Was this a teacher from France? I once worked with a teacher from Spain, and he had a terrible time with the lack of work ethic and basic respect on the part of the students. He unrealistically expected to be able to treat them like his students back home and that they would act like the students there. He barely lasted the year.
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Old 12-01-2023, 07:36 PM
 
11,664 posts, read 12,771,645 times
Reputation: 15829
Quote:
Originally Posted by EDS_ View Post
Per your conclusion about women and medicine if you are peddling that kind of nonsense you should stop.

The garbage stat floating around is that 40% of women MDs and DOs quit medicine or go part time because of some glass ceiling/male hate. The reality is medicine in one of just a couple of professions that pays well enough that part time work and job sharing are normal.


The truth is most female MDs and DOs who go part time do so by choice usually centering around becoming moms. Per medscape females actually leave the profession at rates just a little higher than men.


My daughter and daughter in law are both young MDs - neither has said a word about being marginalized, harassed or seeing a glass ceiling.

Given the way most medical practices work, to include hospital settings how exactly could there be much of a glass ceiling? MD driven orgs. tend to be very flat.
I was not referring to the field of medicine. Not at all. Women have been highly successful in that field and run departments and have easily gone up the ladder. I was referring to the fields of physics, engineering, chem, and even bio research. I've interviewed hundreds of women in these fields for a career series and they all claim the same thing. It's not that they are prohibited from rising through the ranks. Not at all. They quit voluntarily for a variety of factors.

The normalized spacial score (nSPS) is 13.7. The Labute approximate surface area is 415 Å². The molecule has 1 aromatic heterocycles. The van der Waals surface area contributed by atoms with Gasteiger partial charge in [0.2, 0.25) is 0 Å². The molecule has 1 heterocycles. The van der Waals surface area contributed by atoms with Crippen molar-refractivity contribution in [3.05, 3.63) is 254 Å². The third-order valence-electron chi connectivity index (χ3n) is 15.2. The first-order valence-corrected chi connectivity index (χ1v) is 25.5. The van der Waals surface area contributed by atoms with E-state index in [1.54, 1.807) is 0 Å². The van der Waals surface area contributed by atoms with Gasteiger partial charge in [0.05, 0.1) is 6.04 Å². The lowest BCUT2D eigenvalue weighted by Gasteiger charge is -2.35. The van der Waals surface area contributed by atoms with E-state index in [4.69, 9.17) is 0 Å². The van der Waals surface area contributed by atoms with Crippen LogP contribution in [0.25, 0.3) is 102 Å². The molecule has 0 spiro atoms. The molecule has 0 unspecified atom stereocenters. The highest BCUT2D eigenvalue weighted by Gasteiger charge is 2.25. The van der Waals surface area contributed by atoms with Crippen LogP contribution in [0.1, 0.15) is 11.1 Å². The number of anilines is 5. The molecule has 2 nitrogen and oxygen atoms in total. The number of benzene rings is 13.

No need to be rude. When I post, it's usually in a hurry and I often write 2 unrelated sentences next to each other. My post may have given the impression that I was writing about female doctors. I should have started a separate paragraph.
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Old 12-02-2023, 07:53 AM
 
8,102 posts, read 4,008,230 times
Reputation: 15172
Quote:
Originally Posted by CCS414 View Post
People avoid going into science and engineering because it's hard, it takes diligence and mental stamina.
True...

Quote:
Originally Posted by CCS414 View Post
It has nothing to do with the American education system..
Not true.

Take the California Mathematics Curriculum Framework promoted by progressive woke ideologues and adopted several months ago. Among other bad things, it:

  • Promotes fringe teaching methods such as “trauma-informed pedagogy.” [ch. 2, p. 16]
  • Distracts from actual mathematics by having teachers insert “environmental and social justice” into the math curriculum. [ch. 1, p. 35]
  • Distracts from actual mathematics by having teachers develop students’ “sociopolitical consciousness.” [ch. 2, p. 39]
  • Distracts from actual mathematics by assigning students—as schoolwork—tasks it says will solve “problems that result in social inequalities.” [ch. 7, p. 29]
  • Urges teachers to take a “justice-oriented perspective at any grade level, K–12” and explicitly rejects the idea that mathematics itself is a “neutral discipline.” [ch. 2, p. 29]
  • Encourages focusing on “contributions that historically marginalized people have made to mathematics” rather than on those contributions themselves which have been essential to the academic discipline of mathematics. [ch. 2, p. 31]
  • “Reject[s] ideas of natural gifts and talents” and discourages accelerating talented mathematics students. [ch. 1, p. 8]